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Draft proposals due Sept. 1!

We’re spotlighting Grow Appalachia this time because it’s such a great way for your community to help local people grow part of their own food. And also because draft preliminary applications for next year's funding (over $10,000) are due Sept. 1.  If they invite you, the final application is due October 1. Why submit a draft?  If you do, you get to consult with the people who run the program before you submit your final application October 1. That's a big advantage.


Berea College operates this wonderful program. There are five Grow Appalachia sites in West Virginia now: Lincoln, Logan, Pocahontas and Wayne counties and a northern panhandle program that covers four counties! Try This has helped fund four of those sites. We're proud of that.


All kinds of people participate. As Logan County’s Bea Sias says, “You can grow organic vegetables lots of ways - in garden plots, raised beds, whatever works. We’ve got people in town who grow in big buckets if they don’t have a garden space."


The free program requires people to attend six classes to learn effective organic gardening skills. They get free seeds, tools, fertilizer and other such. “By the time they’re finished, these people know what they’re doing!” Bea says. 

"We absolutely would like more West Virginia partner sites," Grow Appalachia coordinator Candace Mullins said. "The more sites we have in a small geographic area, the more efficient they are. They can share instructors, buy together in bulk, go see each other and attend each others' classes."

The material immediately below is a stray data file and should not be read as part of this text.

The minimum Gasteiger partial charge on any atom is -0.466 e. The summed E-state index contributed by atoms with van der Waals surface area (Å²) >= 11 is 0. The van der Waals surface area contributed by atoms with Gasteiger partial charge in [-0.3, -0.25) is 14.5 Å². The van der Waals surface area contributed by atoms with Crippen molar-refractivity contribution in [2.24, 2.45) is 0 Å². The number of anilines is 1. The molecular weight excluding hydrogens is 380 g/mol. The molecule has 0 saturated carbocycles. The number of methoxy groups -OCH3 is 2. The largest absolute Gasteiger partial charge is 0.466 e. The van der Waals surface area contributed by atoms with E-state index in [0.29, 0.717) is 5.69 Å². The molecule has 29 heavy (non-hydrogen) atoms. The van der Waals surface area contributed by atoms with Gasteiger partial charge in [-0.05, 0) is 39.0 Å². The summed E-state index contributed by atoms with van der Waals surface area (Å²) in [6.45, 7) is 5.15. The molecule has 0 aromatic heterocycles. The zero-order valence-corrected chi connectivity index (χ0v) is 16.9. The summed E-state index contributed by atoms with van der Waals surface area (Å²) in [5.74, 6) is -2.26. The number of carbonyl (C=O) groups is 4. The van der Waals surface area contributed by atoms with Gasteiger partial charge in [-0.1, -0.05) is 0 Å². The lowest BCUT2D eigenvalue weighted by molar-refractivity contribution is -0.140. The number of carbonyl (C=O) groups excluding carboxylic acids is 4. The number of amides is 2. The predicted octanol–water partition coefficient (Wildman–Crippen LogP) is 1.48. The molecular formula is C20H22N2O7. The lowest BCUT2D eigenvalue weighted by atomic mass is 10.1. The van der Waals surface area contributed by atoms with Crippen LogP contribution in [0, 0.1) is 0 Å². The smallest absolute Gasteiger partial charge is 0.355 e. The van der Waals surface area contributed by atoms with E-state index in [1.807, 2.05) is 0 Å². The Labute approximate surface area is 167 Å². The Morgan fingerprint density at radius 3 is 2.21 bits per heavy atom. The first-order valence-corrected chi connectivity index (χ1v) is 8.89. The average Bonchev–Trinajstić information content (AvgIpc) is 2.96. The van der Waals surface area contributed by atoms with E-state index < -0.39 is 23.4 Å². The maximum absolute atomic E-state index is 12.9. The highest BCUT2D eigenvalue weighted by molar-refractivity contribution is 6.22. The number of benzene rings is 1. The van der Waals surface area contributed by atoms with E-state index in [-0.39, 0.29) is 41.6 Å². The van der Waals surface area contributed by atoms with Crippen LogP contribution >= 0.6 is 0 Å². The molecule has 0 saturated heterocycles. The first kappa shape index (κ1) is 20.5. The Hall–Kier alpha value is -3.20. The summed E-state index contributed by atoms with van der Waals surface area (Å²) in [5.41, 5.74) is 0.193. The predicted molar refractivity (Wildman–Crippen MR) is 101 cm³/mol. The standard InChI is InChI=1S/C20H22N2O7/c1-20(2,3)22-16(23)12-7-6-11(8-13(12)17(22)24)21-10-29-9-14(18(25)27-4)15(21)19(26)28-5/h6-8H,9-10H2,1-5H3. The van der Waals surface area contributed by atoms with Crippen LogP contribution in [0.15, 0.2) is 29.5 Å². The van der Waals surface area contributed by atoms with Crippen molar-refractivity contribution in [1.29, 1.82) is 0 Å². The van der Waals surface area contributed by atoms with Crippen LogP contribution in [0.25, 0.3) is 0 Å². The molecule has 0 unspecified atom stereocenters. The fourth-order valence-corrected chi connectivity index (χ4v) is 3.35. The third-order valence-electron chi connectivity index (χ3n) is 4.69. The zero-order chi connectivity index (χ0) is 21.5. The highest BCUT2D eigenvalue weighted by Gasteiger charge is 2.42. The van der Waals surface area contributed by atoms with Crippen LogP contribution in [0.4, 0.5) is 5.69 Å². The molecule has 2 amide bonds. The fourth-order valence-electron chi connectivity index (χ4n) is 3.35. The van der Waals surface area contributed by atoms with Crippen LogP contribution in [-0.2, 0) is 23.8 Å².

The basic program has lots of wiggle room for you to make it fit your community.

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The Linwood program helps small kids start growing food.

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The Lincoln County program gave people baby chicks this year.

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The northern panhandle added raised beds to

their outdoor ed program.


High Rocks (Pocahontas) built a greenhouse.

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Grow Wayne set up a market where people could sell produce.

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What's required/ What's different

Every Grow Appalachia site is different in some ways from the others. All partner sites do basic things. Beyond that, they also operate differently, to suit their community needs.

What's required: All sites offer the program free to West Virginians who have a place to garden and are willing to garden organically. They offer six gardening classes to participants with required attendance, get soil samples from all participants to be tested, help each participant develop and draw a garden plan, and record the number of pounds harvested from each garden. And each participant can pick up a free garden tool, starter plants, seeds, and fertilizer.  Most programs will arrange drop-offs for people who can’t pick up their materials. They also make home visits to check on the gardens.

Beyond that, they’re different.

The Pocahontas program works with programs for small children and high school girls, as well as home gardens. Logan works with the